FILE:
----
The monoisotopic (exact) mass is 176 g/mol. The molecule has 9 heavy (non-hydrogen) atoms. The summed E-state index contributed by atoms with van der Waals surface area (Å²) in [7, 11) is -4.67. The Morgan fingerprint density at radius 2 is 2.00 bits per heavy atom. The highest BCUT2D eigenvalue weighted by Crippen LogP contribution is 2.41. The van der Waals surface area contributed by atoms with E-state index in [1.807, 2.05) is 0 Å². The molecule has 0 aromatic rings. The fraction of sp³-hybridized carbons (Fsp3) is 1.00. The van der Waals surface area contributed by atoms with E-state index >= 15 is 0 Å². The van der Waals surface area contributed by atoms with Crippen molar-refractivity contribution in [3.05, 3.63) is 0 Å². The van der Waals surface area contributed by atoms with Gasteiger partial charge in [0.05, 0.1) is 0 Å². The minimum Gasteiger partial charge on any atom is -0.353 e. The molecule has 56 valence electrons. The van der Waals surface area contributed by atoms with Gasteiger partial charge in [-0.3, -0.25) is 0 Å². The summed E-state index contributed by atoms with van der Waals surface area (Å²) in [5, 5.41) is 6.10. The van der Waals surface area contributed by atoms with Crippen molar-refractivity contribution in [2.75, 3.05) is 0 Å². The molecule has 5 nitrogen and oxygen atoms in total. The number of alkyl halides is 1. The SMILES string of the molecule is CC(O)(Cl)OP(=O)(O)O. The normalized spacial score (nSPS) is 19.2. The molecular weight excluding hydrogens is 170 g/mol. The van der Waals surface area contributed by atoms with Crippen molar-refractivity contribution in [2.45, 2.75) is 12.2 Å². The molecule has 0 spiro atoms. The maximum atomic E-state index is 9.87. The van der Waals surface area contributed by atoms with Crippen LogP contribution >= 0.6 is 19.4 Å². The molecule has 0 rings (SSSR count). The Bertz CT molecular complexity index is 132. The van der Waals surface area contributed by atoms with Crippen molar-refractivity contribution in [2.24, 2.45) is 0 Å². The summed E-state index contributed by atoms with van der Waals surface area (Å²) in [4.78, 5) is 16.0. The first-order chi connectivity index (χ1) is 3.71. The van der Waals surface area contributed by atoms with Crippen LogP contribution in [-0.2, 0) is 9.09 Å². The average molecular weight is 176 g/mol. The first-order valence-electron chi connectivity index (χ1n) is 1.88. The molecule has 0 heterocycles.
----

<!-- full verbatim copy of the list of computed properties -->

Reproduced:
The monoisotopic (exact) mass is 176 g/mol. The molecule has 9 heavy (non-hydrogen) atoms. The summed E-state index contributed by atoms with van der Waals surface area (Å²) in [7, 11) is -4.67. The Morgan fingerprint density at radius 2 is 2.00 bits per heavy atom. The highest BCUT2D eigenvalue weighted by Crippen LogP contribution is 2.41. The van der Waals surface area contributed by atoms with E-state index in [1.807, 2.05) is 0 Å². The molecule has 0 aromatic rings. The fraction of sp³-hybridized carbons (Fsp3) is 1.00. The van der Waals surface area contributed by atoms with E-state index >= 15 is 0 Å². The van der Waals surface area contributed by atoms with Crippen molar-refractivity contribution in [3.05, 3.63) is 0 Å². The van der Waals surface area contributed by atoms with Gasteiger partial charge in [0.05, 0.1) is 0 Å². The minimum Gasteiger partial charge on any atom is -0.353 e. The molecule has 56 valence electrons. The van der Waals surface area contributed by atoms with Gasteiger partial charge in [-0.3, -0.25) is 0 Å². The summed E-state index contributed by atoms with van der Waals surface area (Å²) in [5, 5.41) is 6.10. The van der Waals surface area contributed by atoms with Crippen molar-refractivity contribution in [2.75, 3.05) is 0 Å². The molecule has 5 nitrogen and oxygen atoms in total. The number of alkyl halides is 1. The SMILES string of the molecule is CC(O)(Cl)OP(=O)(O)O. The normalized spacial score (nSPS) is 19.2. The molecular weight excluding hydrogens is 170 g/mol. The van der Waals surface area contributed by atoms with Crippen molar-refractivity contribution in [2.45, 2.75) is 12.2 Å². The molecule has 0 spiro atoms. The maximum atomic E-state index is 9.87. The van der Waals surface area contributed by atoms with Crippen LogP contribution >= 0.6 is 19.4 Å². The molecule has 0 rings (SSSR count). The Bertz CT molecular complexity index is 132. The van der Waals surface area contributed by atoms with Crippen molar-refractivity contribution in [2.24, 2.45) is 0 Å². The summed E-state index contributed by atoms with van der Waals surface area (Å²) in [4.78, 5) is 16.0. The first-order chi connectivity index (χ1) is 3.71. The van der Waals surface area contributed by atoms with Crippen LogP contribution in [-0.2, 0) is 9.09 Å². The average molecular weight is 176 g/mol. The first-order valence-electron chi connectivity index (χ1n) is 1.88. The molecule has 0 heterocycles.